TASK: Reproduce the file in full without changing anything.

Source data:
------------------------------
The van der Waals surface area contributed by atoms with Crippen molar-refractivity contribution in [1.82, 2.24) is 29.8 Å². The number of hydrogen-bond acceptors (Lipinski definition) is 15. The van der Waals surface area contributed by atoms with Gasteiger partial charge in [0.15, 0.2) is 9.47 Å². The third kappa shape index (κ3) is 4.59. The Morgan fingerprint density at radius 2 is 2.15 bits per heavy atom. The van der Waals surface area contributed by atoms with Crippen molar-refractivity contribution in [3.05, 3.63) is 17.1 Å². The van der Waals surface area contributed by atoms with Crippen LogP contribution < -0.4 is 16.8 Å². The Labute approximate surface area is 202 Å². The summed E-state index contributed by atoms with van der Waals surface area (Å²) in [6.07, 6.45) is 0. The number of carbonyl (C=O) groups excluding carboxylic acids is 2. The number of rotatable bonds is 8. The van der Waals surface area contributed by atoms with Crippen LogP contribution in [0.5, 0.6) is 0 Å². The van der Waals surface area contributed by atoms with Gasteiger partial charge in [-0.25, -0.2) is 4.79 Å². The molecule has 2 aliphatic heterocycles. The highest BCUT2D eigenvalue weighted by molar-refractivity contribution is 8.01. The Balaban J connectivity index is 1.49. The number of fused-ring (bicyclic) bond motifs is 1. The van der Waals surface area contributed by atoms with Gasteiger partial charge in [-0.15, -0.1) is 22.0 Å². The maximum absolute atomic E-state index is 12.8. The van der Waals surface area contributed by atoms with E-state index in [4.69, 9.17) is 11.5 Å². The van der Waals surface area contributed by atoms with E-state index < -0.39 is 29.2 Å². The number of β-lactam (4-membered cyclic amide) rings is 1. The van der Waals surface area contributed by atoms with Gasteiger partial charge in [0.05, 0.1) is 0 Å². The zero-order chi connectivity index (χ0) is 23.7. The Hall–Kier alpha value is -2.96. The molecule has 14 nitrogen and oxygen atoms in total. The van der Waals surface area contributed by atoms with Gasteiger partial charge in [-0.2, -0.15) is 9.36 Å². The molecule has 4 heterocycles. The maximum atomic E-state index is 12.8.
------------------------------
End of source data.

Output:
The van der Waals surface area contributed by atoms with Crippen molar-refractivity contribution in [1.82, 2.24) is 29.8 Å². The number of hydrogen-bond acceptors (Lipinski definition) is 15. The van der Waals surface area contributed by atoms with Gasteiger partial charge in [0.15, 0.2) is 9.47 Å². The third kappa shape index (κ3) is 4.59. The Morgan fingerprint density at radius 2 is 2.15 bits per heavy atom. The van der Waals surface area contributed by atoms with Crippen molar-refractivity contribution in [3.05, 3.63) is 17.1 Å². The van der Waals surface area contributed by atoms with Crippen LogP contribution < -0.4 is 16.8 Å². The Labute approximate surface area is 202 Å². The summed E-state index contributed by atoms with van der Waals surface area (Å²) in [6.07, 6.45) is 0. The number of carbonyl (C=O) groups excluding carboxylic acids is 2. The number of rotatable bonds is 8. The van der Waals surface area contributed by atoms with Crippen LogP contribution in [0.5, 0.6) is 0 Å². The van der Waals surface area contributed by atoms with Gasteiger partial charge in [-0.25, -0.2) is 4.79 Å². The molecule has 2 aliphatic heterocycles. The highest BCUT2D eigenvalue weighted by molar-refractivity contribution is 8.01. The Balaban J connectivity index is 1.49. The number of fused-ring (bicyclic) bond motifs is 1. The van der Waals surface area contributed by atoms with Gasteiger partial charge in [-0.15, -0.1) is 22.0 Å². The maximum absolute atomic E-state index is 12.8. The van der Waals surface area contributed by atoms with E-state index in [4.69, 9.17) is 11.5 Å². The van der Waals surface area contributed by atoms with E-state index < -0.39 is 29.2 Å². The number of β-lactam (4-membered cyclic amide) rings is 1. The van der Waals surface area contributed by atoms with Gasteiger partial charge in [0.05, 0.1) is 0 Å². The zero-order chi connectivity index (χ0) is 23.7. The Hall–Kier alpha value is -2.96. The molecule has 14 nitrogen and oxygen atoms in total. The van der Waals surface area contributed by atoms with Gasteiger partial charge in [-0.2, -0.15) is 9.36 Å². The molecule has 4 heterocycles. The maximum atomic E-state index is 12.8.